The FBI's investigation into the possibly corrupting influence of two businessmen's gifts on high-ranking cops and Mayor Bill de Blasio, and de Blasio's own questionable campaign fundraising, is leakier than a rowboat made out of Swiss cheese and sealed with raindrop cakes. So it should surprise no one that today brings more tidings of what the feds—and, it turns out, Manhattan District Attorney Cy Vance—are looking into.

For one, there's the developer-backed anti-horse-carriage-industry group New Yorkers for Clean, Livable and Safe Streets. Vance's office and U.S. attorneys have subpoenaed the group for documents dating back to 2013. That would include records relevant to the $100,000 the group gave to de Blasio's now-disbanded Campaign for One New York, a nonprofit that allowed his donors to give without abiding by limits on campaign contributions, but that was not supposed to coordinate with him, and $225,000 a union, run by de Blasio's cousin and a donor, gave to NYCLASS, which passed on the money to a group attacking de Blasio's Democratic rival in the 2013 primary, Christine Quinn.

De Blasio pledged to ban carriage horses "on day one" of his mayoralty. The sale of the site of the horse stables on the West Side could be a moneymaker for NYCLASS cofounder and developer Stephen Nislick. However, Nislick has said he wouldn't take the property if it was given to him. De Blasio has so far failed to pass a bill banning carriage horses, and a secret deal he hatched to only reduce the number of horses and move the stables to Central Park imploded spectacularly this February when basically everyone hated it, and everyone else was too embarrassed to keep backing it.

As the Daily News outlined in an extensive report, donors to Campaign for One New York had a way of getting what they wanted from the city. For example, developer Joe McMillan of the company DDG Partners got a zoning variance for his condo high-rise in Tribeca approved despite strident opposition from the local community board, then gave $10,000 to the nonprofit days later. Curious!

Then there's cash that de Blasio poured into upstate state Senate races in 2014 in an effort to regain a Democratic majority, and get some leverage with Governor Andrew Cuomo. According to the New York Times, "the Democratic committees in Putnam, Ulster and Monroe Counties raised at least $1.2 million in large donations from union political action committees, private companies and individual donors, state records show, and sent money to four Senate candidates in close races." Much of the fund-raising was done at the request of de Blasio and his surrogates.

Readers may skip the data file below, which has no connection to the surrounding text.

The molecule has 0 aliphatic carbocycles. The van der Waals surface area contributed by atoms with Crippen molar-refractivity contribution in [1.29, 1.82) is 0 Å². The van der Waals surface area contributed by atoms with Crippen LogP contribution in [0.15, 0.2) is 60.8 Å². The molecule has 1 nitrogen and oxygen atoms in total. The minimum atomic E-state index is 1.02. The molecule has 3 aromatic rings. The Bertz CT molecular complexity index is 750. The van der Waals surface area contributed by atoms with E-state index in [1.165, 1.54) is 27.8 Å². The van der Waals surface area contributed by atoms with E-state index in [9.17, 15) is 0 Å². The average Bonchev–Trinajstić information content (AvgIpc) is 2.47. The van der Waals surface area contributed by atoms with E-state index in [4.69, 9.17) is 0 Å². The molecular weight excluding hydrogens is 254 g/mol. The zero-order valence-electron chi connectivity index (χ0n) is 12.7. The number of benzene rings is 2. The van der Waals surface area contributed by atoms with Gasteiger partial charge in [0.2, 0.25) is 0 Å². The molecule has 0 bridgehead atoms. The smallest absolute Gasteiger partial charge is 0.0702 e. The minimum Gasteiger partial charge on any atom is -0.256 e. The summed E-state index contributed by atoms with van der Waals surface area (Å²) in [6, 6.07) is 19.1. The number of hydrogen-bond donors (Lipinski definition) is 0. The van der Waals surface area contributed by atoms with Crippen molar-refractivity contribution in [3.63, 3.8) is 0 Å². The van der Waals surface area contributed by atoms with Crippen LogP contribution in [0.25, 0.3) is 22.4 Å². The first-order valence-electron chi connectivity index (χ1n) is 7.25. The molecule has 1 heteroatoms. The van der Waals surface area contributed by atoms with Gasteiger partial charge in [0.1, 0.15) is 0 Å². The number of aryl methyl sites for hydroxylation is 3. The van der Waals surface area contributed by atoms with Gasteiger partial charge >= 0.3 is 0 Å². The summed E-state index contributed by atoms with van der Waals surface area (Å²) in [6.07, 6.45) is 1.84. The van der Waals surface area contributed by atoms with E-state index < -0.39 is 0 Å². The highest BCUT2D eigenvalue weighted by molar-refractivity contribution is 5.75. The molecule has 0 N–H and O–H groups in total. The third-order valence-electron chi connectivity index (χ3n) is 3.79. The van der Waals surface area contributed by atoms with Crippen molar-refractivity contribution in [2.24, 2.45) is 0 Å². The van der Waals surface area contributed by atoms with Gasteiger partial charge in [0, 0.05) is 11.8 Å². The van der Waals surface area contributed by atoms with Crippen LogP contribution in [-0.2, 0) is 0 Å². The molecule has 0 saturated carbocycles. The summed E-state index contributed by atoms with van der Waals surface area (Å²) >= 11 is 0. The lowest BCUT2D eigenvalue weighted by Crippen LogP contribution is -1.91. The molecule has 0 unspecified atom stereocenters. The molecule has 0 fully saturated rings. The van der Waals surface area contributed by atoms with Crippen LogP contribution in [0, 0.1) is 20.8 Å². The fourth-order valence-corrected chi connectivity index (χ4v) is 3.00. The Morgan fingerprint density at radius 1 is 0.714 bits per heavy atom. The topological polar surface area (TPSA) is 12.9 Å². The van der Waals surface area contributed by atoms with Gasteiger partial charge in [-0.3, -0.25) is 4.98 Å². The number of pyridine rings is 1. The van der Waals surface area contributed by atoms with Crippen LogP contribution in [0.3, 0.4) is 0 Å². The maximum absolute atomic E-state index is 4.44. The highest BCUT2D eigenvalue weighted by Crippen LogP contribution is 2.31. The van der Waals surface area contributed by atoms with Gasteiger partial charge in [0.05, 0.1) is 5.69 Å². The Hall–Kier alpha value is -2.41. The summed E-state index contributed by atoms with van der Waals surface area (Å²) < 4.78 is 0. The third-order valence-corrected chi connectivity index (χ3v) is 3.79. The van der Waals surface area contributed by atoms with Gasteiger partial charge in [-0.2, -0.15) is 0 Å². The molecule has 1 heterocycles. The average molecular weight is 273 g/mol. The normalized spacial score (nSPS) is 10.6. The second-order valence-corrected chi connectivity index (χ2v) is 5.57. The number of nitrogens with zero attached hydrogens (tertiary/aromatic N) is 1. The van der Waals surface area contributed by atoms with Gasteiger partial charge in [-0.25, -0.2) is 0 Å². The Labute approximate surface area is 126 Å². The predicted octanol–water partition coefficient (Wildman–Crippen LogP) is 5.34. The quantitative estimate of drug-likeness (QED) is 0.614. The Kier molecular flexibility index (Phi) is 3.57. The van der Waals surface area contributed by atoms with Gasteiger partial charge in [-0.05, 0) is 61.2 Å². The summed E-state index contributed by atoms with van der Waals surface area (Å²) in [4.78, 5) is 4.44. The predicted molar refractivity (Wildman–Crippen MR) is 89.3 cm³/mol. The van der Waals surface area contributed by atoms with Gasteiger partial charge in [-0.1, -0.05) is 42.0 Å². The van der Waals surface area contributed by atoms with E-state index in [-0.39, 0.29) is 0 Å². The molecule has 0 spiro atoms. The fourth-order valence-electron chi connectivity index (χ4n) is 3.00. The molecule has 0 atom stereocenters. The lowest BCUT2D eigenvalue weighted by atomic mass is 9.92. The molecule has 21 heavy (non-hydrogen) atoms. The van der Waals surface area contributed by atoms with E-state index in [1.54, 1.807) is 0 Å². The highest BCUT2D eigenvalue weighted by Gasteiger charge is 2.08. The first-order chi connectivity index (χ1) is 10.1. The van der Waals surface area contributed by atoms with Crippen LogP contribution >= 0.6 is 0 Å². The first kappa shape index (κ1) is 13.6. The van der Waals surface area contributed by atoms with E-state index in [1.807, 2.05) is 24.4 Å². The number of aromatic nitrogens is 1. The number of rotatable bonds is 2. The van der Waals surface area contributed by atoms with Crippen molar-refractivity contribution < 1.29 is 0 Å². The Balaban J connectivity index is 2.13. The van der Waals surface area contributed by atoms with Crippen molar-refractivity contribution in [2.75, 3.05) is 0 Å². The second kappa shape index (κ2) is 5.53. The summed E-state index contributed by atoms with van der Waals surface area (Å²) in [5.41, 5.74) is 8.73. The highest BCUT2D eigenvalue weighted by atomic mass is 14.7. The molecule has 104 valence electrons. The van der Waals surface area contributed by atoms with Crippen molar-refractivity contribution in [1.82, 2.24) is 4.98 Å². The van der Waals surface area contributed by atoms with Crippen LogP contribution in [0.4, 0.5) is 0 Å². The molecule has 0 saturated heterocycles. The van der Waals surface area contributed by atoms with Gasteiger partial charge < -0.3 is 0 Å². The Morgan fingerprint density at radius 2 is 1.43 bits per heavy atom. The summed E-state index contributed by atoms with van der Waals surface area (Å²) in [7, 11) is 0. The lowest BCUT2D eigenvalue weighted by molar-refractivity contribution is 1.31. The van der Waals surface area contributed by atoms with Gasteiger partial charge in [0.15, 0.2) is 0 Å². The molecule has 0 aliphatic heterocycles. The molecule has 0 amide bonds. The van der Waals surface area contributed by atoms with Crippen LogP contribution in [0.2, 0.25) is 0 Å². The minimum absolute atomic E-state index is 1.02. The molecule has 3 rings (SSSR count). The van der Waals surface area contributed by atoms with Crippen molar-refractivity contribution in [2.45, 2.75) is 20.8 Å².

Donating to local Democratic committees allowed contributors to skirt limits on what they could give directly to candidates, but donors are barred from directing the committee money to favored candidates. That doesn't mean they didn't try, though. The Times talked to committee officials for Putnam and Monroe counties who said that donors routinely tried to direct their contributions. Both claimed to have not allowed that.

The bid to take the Senate failed, but it seems to have left de Blasio in a deepening mess. He has yet to be accused of wrongdoing.

Top NYPD officials, meanwhile, got retrained recently in the very simple ethics rule on taking gifts, which is that cops can't accept anything worth more than $50. Current police Commissioner Bill Bratton got in his own trouble in 1996 for accepting trips to the Dominican Republic and Colorado from financier Henry Kravis, a scandal that, even though he had repaid the cost of the trips, directly preceded his departure from his first term as head of the department. Each of the three police commissioners since then has had gift-taking scandals of his own, one of which, around Bernard Kerik taking free renovations for his Riverdale apartment, resulted in prison time.

The latest focus in the NYPD is 20 high-ranking officers who have been questioned in connection with lavish international trips taken with businessmen Jona Rechnitz and Jeremy Reichberg, possibly in exchange for personal security details, get-out-of-jail-free cards for friends and relatives, and even a helicopter flyover for Reichberg's river-cruise party. Oh, there may have been some police boat rides for attendees at another of Reichberg's parties, a barbecue on the water in Sunset Park last summer, the News reports.

So far, nine officers have been demoted at least temporarily in connection with the steady drip-drip of publicity around the probe, and two men have been arrested, a restaurateur and friend to the NYPD accused of running a Ponzi scheme through a fictional wholesale liquor business, and an ultra-Orthodox Jewish neighborhood watch leader accused of bribing cops to obtain gun licenses.

Now, wouldn't you know it, de Blasio is getting all Bernie Sanders on campaign finance.